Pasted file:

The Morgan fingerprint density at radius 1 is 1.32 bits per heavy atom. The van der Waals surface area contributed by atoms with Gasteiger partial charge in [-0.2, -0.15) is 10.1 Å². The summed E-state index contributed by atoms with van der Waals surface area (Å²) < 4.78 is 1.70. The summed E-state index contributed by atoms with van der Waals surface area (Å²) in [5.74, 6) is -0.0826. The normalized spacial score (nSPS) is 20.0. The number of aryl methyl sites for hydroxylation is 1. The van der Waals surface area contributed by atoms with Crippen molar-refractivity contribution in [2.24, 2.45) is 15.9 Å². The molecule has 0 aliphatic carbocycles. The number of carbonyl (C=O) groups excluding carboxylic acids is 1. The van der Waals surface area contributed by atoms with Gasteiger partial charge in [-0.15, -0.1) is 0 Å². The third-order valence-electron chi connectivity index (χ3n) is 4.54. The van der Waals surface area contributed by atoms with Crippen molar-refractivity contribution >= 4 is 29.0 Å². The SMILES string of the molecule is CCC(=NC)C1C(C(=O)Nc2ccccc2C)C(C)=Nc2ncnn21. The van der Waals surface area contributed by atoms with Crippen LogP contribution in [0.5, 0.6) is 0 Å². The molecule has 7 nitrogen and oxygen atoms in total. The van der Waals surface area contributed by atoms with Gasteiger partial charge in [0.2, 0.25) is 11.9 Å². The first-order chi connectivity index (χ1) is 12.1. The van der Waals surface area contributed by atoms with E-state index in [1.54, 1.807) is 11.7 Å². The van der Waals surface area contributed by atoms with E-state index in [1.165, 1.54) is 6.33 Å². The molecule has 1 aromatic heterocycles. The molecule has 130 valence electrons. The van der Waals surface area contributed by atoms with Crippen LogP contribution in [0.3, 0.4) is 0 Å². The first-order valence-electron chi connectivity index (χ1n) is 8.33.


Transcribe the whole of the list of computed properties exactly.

The Morgan fingerprint density at radius 1 is 1.32 bits per heavy atom. The van der Waals surface area contributed by atoms with Gasteiger partial charge in [-0.2, -0.15) is 10.1 Å². The summed E-state index contributed by atoms with van der Waals surface area (Å²) < 4.78 is 1.70. The summed E-state index contributed by atoms with van der Waals surface area (Å²) in [5.74, 6) is -0.0826. The normalized spacial score (nSPS) is 20.0. The number of aryl methyl sites for hydroxylation is 1. The van der Waals surface area contributed by atoms with Crippen molar-refractivity contribution in [2.24, 2.45) is 15.9 Å². The molecule has 0 aliphatic carbocycles. The number of carbonyl (C=O) groups excluding carboxylic acids is 1. The van der Waals surface area contributed by atoms with Gasteiger partial charge in [-0.15, -0.1) is 0 Å². The third-order valence-electron chi connectivity index (χ3n) is 4.54. The van der Waals surface area contributed by atoms with Crippen molar-refractivity contribution >= 4 is 29.0 Å². The SMILES string of the molecule is CCC(=NC)C1C(C(=O)Nc2ccccc2C)C(C)=Nc2ncnn21. The van der Waals surface area contributed by atoms with Crippen LogP contribution in [0.5, 0.6) is 0 Å². The molecule has 7 nitrogen and oxygen atoms in total. The van der Waals surface area contributed by atoms with Gasteiger partial charge in [0.2, 0.25) is 11.9 Å². The first-order chi connectivity index (χ1) is 12.1. The van der Waals surface area contributed by atoms with E-state index in [1.54, 1.807) is 11.7 Å². The van der Waals surface area contributed by atoms with E-state index in [1.165, 1.54) is 6.33 Å². The molecule has 1 aromatic heterocycles. The molecule has 130 valence electrons. The van der Waals surface area contributed by atoms with Crippen LogP contribution in [0.3, 0.4) is 0 Å². The first-order valence-electron chi connectivity index (χ1n) is 8.33.